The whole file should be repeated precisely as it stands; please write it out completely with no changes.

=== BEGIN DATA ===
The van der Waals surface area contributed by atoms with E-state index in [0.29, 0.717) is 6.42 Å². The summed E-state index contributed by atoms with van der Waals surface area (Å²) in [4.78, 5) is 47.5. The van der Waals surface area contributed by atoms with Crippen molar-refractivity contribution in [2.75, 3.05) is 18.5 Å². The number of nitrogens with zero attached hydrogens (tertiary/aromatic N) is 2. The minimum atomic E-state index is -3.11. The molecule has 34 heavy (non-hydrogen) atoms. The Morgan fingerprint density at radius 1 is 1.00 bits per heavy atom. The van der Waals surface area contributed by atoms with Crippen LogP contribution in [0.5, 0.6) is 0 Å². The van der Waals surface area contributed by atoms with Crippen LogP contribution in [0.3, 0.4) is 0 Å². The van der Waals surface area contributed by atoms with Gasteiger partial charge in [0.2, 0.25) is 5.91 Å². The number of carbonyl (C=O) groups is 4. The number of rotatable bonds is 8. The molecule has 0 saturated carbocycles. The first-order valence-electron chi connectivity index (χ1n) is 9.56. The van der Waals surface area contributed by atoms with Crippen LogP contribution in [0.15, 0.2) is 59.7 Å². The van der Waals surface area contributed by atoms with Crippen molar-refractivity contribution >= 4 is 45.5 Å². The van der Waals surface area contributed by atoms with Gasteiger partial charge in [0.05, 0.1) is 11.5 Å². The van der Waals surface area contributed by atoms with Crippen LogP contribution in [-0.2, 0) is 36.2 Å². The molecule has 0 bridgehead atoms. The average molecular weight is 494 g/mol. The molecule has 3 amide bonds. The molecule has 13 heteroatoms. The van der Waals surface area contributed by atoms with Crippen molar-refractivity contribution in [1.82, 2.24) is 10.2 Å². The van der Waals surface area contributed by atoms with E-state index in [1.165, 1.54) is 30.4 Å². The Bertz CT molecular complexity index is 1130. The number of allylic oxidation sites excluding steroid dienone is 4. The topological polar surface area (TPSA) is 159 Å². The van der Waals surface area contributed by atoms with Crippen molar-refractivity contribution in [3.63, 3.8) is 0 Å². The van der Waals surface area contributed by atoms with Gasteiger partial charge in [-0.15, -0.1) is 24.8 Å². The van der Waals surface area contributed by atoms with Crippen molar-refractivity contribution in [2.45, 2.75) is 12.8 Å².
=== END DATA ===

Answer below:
The van der Waals surface area contributed by atoms with E-state index in [0.29, 0.717) is 6.42 Å². The summed E-state index contributed by atoms with van der Waals surface area (Å²) in [4.78, 5) is 47.5. The van der Waals surface area contributed by atoms with Crippen molar-refractivity contribution in [2.75, 3.05) is 18.5 Å². The number of nitrogens with zero attached hydrogens (tertiary/aromatic N) is 2. The minimum atomic E-state index is -3.11. The molecule has 34 heavy (non-hydrogen) atoms. The Morgan fingerprint density at radius 1 is 1.00 bits per heavy atom. The van der Waals surface area contributed by atoms with Crippen LogP contribution in [0.5, 0.6) is 0 Å². The van der Waals surface area contributed by atoms with Crippen LogP contribution in [0.3, 0.4) is 0 Å². The van der Waals surface area contributed by atoms with Gasteiger partial charge in [0.2, 0.25) is 5.91 Å². The number of carbonyl (C=O) groups is 4. The number of rotatable bonds is 8. The molecule has 0 saturated carbocycles. The first-order valence-electron chi connectivity index (χ1n) is 9.56. The van der Waals surface area contributed by atoms with Crippen LogP contribution in [0.15, 0.2) is 59.7 Å². The van der Waals surface area contributed by atoms with Crippen molar-refractivity contribution >= 4 is 45.5 Å². The van der Waals surface area contributed by atoms with Gasteiger partial charge in [0.05, 0.1) is 11.5 Å². The van der Waals surface area contributed by atoms with Crippen LogP contribution in [-0.2, 0) is 36.2 Å². The molecule has 0 bridgehead atoms. The average molecular weight is 494 g/mol. The molecule has 3 amide bonds. The molecule has 13 heteroatoms. The van der Waals surface area contributed by atoms with Crippen molar-refractivity contribution in [1.82, 2.24) is 10.2 Å². The van der Waals surface area contributed by atoms with E-state index in [1.165, 1.54) is 30.4 Å². The Bertz CT molecular complexity index is 1130. The number of allylic oxidation sites excluding steroid dienone is 4. The topological polar surface area (TPSA) is 159 Å². The van der Waals surface area contributed by atoms with Crippen molar-refractivity contribution in [3.63, 3.8) is 0 Å². The van der Waals surface area contributed by atoms with Gasteiger partial charge in [-0.15, -0.1) is 24.8 Å². The van der Waals surface area contributed by atoms with Crippen molar-refractivity contribution in [2.45, 2.75) is 12.8 Å².